Off the Stage, Off the Page

"Over there," the large man said, pointing to the side of the stage. "And tell the guy in the ponytail to stop showing his butt to the crowd. You should always load from the side."

I had asked where to report for my role as plate loader, a position I volunteered for without having had any relevant experience. This was the Arnold Weightlifting Championships, and these were the Olympic lifts: the clean and jerk, the snatch. Bars were flying overhead, and walking in, the most I knew was the ideal position for my behind. I snuck around to the back of the crowd, quickly switched into the free t-shirt, and muscled my way to the stage.

Ponytail man was the first to greet me. "See the screen up there? We match the color and order of the plates to what the judges put up. Sometimes they change it in the middle of our loading, so you have to keep your eyes trained on the screen." He interrupted himself to make a quick trip onstage; as it hadn't seemed right to inaugurate our relationship with discussion of his rear end, I was glad to see he had self-corrected. Oh, and the plates. Yes, I could see what he was saying, though blue looked a lot like gray and white didn't look like white at all.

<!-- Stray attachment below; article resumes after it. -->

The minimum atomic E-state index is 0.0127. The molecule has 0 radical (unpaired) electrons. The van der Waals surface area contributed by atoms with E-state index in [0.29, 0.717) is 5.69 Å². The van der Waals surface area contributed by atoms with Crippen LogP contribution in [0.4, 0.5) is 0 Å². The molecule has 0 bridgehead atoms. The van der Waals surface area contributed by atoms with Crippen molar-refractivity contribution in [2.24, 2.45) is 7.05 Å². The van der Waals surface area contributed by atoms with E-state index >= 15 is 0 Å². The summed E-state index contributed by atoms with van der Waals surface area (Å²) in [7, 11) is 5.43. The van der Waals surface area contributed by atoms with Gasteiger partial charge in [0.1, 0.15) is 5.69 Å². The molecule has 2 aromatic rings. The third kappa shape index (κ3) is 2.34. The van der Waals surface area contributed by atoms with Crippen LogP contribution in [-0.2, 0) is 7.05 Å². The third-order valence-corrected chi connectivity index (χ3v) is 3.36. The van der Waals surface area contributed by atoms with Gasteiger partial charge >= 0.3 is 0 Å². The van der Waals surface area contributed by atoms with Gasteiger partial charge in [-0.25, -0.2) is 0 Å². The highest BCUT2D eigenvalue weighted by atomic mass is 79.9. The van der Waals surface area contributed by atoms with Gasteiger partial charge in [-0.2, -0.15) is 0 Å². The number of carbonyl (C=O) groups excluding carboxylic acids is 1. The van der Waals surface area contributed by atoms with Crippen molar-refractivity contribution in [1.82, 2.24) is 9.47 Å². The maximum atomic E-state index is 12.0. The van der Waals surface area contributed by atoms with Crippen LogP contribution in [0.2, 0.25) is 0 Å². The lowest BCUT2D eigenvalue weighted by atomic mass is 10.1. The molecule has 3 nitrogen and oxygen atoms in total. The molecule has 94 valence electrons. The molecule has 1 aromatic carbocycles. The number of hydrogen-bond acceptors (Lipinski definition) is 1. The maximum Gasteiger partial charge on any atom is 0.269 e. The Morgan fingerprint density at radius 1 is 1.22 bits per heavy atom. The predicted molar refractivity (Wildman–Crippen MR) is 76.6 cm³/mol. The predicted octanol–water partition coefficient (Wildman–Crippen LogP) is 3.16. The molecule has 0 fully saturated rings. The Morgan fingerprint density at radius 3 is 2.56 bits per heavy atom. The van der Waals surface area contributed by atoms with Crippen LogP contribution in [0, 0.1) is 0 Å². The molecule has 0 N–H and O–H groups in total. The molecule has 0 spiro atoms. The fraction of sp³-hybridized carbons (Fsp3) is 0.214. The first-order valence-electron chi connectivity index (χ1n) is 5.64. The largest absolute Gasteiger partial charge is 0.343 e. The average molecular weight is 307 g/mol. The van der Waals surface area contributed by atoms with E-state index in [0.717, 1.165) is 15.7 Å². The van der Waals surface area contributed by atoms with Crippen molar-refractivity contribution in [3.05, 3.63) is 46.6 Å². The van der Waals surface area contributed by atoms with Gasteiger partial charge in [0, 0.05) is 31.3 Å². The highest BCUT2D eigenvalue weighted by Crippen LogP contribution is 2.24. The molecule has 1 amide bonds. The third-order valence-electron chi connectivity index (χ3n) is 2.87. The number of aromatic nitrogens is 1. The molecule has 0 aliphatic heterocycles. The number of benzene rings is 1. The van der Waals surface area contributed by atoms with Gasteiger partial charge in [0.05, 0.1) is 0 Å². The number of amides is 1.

"If there's blood, roll the bar over to the front and tell the judges," another guy told me, whispering in the blue light spilling off the stage. They were folding me into their process with no question, though I was the only woman there, aside from the first aid lady. But blood and blue/gray and now... the collar. The competition collars, which hold the plates onto the bar, were unlike any I'd ever seen. There was a wrench thingy and a spinning thingy, and both of these had to be thingyed into the correct--and opposite--directions before the next person would be throwing the bar over his or her head. It needed to be right. And I had about ten seconds to learn.

Let's pause there--the bar loaded correctly, no blood yet, Amy offstage questioning colors and collars and panicking just a little. My trip to Columbus, Ohio last weekend had an objective: try something new. And in the first several minutes, I could call that done. After my morning of volunteering, I would wander around the fitness area of the Columbus Expo Center, though that's probably too calm a verb for what looked more like frantic zigzagging between heavily-muscled creatures. Orange ones, too; many men and--were those women?--had spray tanned what they hoped was as symmetrical a body as the festival's namesake, who, yes, would occasionally Terminator his way through the biggest crowd in the history of the festival.

I stopped at the Strongman competitions, which shifted my perspective like plates banging around in a yoke carry. It's humbling to watch women deadlift double what you can once (250x1), but for reps (500x8). And when you watch the 15th man of the day pull 650 ten times, you're like, Yeah, cool, seen it before. Impress me, would you please?

But watching these extreme feats of strength brought more than the wow factor. I learn some by reading, but the knowledge I know best is that gained by doing and observing. There are things I learned by watching the Strongmen that I can't articulate right now, as I took them in by osmosis and they're still deep in the subconscious; but some day, I know, they'll surface in the form of a coaching cue to a client, or a new attempt on my own.